Conlon explained that the winner of the hunt would receive a bag of candy only after they investigated the crime scenes. Each person or team could look at the crime scenes presented with a clue as to where to go such as “Why take the stairs when this building comes with its own Tower of Terror?”
From there, they were given another crime scene, complete with five bios. Members of the scavenger hunt needed to match the right bio with the crime scene presented. The bios included traumatic events from the serial killers’ childhoods as well as the methodology of their killings. This gave members hints as to which person would be more likely to have committed the crime depending on the methods described. One such example was a crime scene where a freshman’s body was found with bruises, which matched John Wayne Gacy’s bio, known as the Killer Clown.
After solving the mysteries, teams reported back to the Welch-Holloway Lounge to enter the raffle to win the candy. Sara Lawley (’18) said, “It was entertaining. We got them all right!” Kendra Polk (’18) said, “It’s interesting going from place to place–like an actual Clue game. The event is a nice change of pace from other clubs.” Lauren Mastropierro (’18) said, “My favorite show is ‘Law and Order,’ so I like this sort of thing.”
Conlon said, “We want people from all walks of life to enjoy psychology. I’m happy that people were interested in the bios of each person.” She continued the discussion with the group, talking about nature versus nurture and its connection with biology versus upbringing. During the discussion, Glaeser said the event was “interesting and informative. I know about serial killers, but there was a woman in the bios of the scavenger hunt that I’ve never heard of. It was cool to see that perspective.” The bios were based on actual serial killers, as well as fictitious and movie-based ones.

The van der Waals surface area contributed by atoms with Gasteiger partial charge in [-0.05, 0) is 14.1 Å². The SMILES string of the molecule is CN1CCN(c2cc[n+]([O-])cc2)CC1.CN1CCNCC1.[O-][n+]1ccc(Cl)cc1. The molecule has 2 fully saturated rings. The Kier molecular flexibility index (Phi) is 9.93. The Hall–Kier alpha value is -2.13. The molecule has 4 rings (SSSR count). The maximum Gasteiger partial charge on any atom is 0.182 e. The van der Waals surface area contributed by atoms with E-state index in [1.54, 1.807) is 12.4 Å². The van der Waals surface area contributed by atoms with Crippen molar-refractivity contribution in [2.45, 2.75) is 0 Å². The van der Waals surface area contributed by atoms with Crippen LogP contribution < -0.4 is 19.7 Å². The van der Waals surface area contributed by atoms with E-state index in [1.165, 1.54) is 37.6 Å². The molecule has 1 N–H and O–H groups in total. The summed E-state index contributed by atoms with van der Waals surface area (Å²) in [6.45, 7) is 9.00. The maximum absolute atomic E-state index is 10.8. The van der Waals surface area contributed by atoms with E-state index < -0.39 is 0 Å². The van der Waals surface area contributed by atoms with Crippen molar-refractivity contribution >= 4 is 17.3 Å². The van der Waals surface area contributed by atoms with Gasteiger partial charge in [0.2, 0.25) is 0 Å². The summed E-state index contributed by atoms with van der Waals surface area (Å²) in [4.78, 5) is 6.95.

With just the right amount of pizza, candy, cider and terror, Drew students cracked the cases just in time for Halloween.
Sam Valkos / Graphic Artist
Caitlin Phillips – Contributing Writer
Would you like to hear a joke about ghosts? That’s the spirit! Halloween festivities are in full swing as the witching hour draws near. Drew students are preparing for this spooktacular night of candy, scares and fun in different ways.
Siobhain Ward (’16) weighs in on what the best costumes this year will be, placing her bet on “fun pairs and groups that friends and suitemates can get in on together, and add their own spin to. My roommate and I are dressing as Little Red and the Big Bad Wolf.”